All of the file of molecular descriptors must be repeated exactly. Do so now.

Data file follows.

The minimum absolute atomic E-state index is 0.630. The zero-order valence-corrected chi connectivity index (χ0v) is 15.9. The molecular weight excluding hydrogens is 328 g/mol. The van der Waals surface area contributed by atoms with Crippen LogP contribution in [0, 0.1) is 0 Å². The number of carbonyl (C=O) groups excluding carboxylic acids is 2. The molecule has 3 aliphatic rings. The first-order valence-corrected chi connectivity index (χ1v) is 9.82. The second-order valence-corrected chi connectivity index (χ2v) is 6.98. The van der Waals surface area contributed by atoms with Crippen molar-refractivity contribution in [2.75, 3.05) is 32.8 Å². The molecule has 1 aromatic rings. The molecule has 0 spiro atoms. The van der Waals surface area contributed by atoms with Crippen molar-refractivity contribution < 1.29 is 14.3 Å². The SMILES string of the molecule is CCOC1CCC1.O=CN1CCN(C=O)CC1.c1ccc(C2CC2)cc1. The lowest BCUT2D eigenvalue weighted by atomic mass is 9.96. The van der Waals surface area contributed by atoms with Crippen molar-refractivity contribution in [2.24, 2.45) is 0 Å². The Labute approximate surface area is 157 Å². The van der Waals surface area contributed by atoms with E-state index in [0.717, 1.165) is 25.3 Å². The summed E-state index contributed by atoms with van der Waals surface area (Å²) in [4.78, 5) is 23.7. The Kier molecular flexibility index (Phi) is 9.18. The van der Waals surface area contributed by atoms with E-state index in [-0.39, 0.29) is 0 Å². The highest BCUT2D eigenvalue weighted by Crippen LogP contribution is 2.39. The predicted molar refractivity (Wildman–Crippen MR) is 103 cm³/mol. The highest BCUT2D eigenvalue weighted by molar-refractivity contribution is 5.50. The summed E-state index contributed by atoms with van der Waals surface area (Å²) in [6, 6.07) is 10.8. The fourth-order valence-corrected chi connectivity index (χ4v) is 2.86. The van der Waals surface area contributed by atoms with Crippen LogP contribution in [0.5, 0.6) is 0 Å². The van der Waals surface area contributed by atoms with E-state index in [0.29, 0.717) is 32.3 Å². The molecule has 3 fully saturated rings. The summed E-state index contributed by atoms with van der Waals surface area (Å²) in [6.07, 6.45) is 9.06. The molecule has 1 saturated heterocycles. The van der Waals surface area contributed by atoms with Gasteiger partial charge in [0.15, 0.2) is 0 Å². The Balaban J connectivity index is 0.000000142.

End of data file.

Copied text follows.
The minimum absolute atomic E-state index is 0.630. The zero-order valence-corrected chi connectivity index (χ0v) is 15.9. The molecular weight excluding hydrogens is 328 g/mol. The van der Waals surface area contributed by atoms with Crippen LogP contribution in [0, 0.1) is 0 Å². The number of carbonyl (C=O) groups excluding carboxylic acids is 2. The molecule has 3 aliphatic rings. The first-order valence-corrected chi connectivity index (χ1v) is 9.82. The second-order valence-corrected chi connectivity index (χ2v) is 6.98. The van der Waals surface area contributed by atoms with Crippen molar-refractivity contribution in [2.75, 3.05) is 32.8 Å². The molecule has 1 aromatic rings. The molecule has 0 spiro atoms. The van der Waals surface area contributed by atoms with Crippen molar-refractivity contribution < 1.29 is 14.3 Å². The SMILES string of the molecule is CCOC1CCC1.O=CN1CCN(C=O)CC1.c1ccc(C2CC2)cc1. The lowest BCUT2D eigenvalue weighted by atomic mass is 9.96. The van der Waals surface area contributed by atoms with Crippen molar-refractivity contribution in [2.24, 2.45) is 0 Å². The Labute approximate surface area is 157 Å². The van der Waals surface area contributed by atoms with E-state index in [0.717, 1.165) is 25.3 Å². The summed E-state index contributed by atoms with van der Waals surface area (Å²) in [4.78, 5) is 23.7. The Kier molecular flexibility index (Phi) is 9.18. The van der Waals surface area contributed by atoms with E-state index in [-0.39, 0.29) is 0 Å². The highest BCUT2D eigenvalue weighted by Crippen LogP contribution is 2.39. The predicted molar refractivity (Wildman–Crippen MR) is 103 cm³/mol. The highest BCUT2D eigenvalue weighted by molar-refractivity contribution is 5.50. The summed E-state index contributed by atoms with van der Waals surface area (Å²) in [6, 6.07) is 10.8. The fourth-order valence-corrected chi connectivity index (χ4v) is 2.86. The van der Waals surface area contributed by atoms with Crippen LogP contribution in [0.5, 0.6) is 0 Å². The van der Waals surface area contributed by atoms with E-state index in [0.29, 0.717) is 32.3 Å². The molecule has 3 fully saturated rings. The summed E-state index contributed by atoms with van der Waals surface area (Å²) in [6.07, 6.45) is 9.06. The molecule has 1 saturated heterocycles. The van der Waals surface area contributed by atoms with Gasteiger partial charge in [0.15, 0.2) is 0 Å². The Balaban J connectivity index is 0.000000142.